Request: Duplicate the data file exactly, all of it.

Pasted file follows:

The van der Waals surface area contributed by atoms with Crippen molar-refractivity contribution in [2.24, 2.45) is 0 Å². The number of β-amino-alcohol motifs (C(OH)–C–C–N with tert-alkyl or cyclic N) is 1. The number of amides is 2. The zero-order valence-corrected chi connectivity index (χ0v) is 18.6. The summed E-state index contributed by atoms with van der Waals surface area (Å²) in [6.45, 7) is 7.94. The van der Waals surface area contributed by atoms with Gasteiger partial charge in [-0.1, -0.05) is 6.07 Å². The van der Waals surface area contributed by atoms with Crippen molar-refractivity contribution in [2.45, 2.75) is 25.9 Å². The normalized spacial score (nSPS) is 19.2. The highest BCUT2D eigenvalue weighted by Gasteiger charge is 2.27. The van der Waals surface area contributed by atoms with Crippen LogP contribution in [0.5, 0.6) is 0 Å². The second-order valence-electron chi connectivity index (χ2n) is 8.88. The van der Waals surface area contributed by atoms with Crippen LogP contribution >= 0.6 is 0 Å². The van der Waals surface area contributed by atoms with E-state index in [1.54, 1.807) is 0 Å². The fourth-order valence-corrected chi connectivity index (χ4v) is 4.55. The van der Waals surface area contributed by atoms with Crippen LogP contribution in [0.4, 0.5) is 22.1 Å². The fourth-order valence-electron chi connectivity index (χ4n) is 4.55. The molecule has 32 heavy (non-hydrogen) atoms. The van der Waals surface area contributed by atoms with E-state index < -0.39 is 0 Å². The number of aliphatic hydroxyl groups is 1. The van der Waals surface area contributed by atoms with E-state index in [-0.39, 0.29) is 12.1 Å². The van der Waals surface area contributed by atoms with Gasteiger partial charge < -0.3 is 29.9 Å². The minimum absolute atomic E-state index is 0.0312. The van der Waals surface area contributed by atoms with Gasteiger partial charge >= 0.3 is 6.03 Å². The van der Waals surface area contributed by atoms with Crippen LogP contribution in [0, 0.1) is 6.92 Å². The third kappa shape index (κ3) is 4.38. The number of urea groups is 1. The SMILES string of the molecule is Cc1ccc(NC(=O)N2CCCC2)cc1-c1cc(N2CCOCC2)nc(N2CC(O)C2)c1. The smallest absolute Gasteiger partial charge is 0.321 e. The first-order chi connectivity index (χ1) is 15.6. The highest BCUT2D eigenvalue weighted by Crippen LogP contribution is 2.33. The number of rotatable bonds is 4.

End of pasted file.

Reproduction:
The van der Waals surface area contributed by atoms with Crippen molar-refractivity contribution in [2.24, 2.45) is 0 Å². The number of β-amino-alcohol motifs (C(OH)–C–C–N with tert-alkyl or cyclic N) is 1. The number of amides is 2. The zero-order valence-corrected chi connectivity index (χ0v) is 18.6. The summed E-state index contributed by atoms with van der Waals surface area (Å²) in [6.45, 7) is 7.94. The van der Waals surface area contributed by atoms with Gasteiger partial charge in [-0.1, -0.05) is 6.07 Å². The van der Waals surface area contributed by atoms with Crippen molar-refractivity contribution in [2.45, 2.75) is 25.9 Å². The normalized spacial score (nSPS) is 19.2. The highest BCUT2D eigenvalue weighted by Gasteiger charge is 2.27. The van der Waals surface area contributed by atoms with Crippen LogP contribution in [0.5, 0.6) is 0 Å². The second-order valence-electron chi connectivity index (χ2n) is 8.88. The van der Waals surface area contributed by atoms with Crippen LogP contribution >= 0.6 is 0 Å². The van der Waals surface area contributed by atoms with E-state index in [1.54, 1.807) is 0 Å². The fourth-order valence-corrected chi connectivity index (χ4v) is 4.55. The van der Waals surface area contributed by atoms with Crippen LogP contribution in [0.4, 0.5) is 22.1 Å². The fourth-order valence-electron chi connectivity index (χ4n) is 4.55. The molecule has 32 heavy (non-hydrogen) atoms. The van der Waals surface area contributed by atoms with E-state index < -0.39 is 0 Å². The number of aliphatic hydroxyl groups is 1. The van der Waals surface area contributed by atoms with E-state index in [-0.39, 0.29) is 12.1 Å². The van der Waals surface area contributed by atoms with Gasteiger partial charge < -0.3 is 29.9 Å². The minimum absolute atomic E-state index is 0.0312. The van der Waals surface area contributed by atoms with Gasteiger partial charge >= 0.3 is 6.03 Å². The van der Waals surface area contributed by atoms with Crippen LogP contribution in [0, 0.1) is 6.92 Å². The third kappa shape index (κ3) is 4.38. The number of urea groups is 1. The SMILES string of the molecule is Cc1ccc(NC(=O)N2CCCC2)cc1-c1cc(N2CCOCC2)nc(N2CC(O)C2)c1. The smallest absolute Gasteiger partial charge is 0.321 e. The first-order chi connectivity index (χ1) is 15.6. The highest BCUT2D eigenvalue weighted by Crippen LogP contribution is 2.33. The number of rotatable bonds is 4.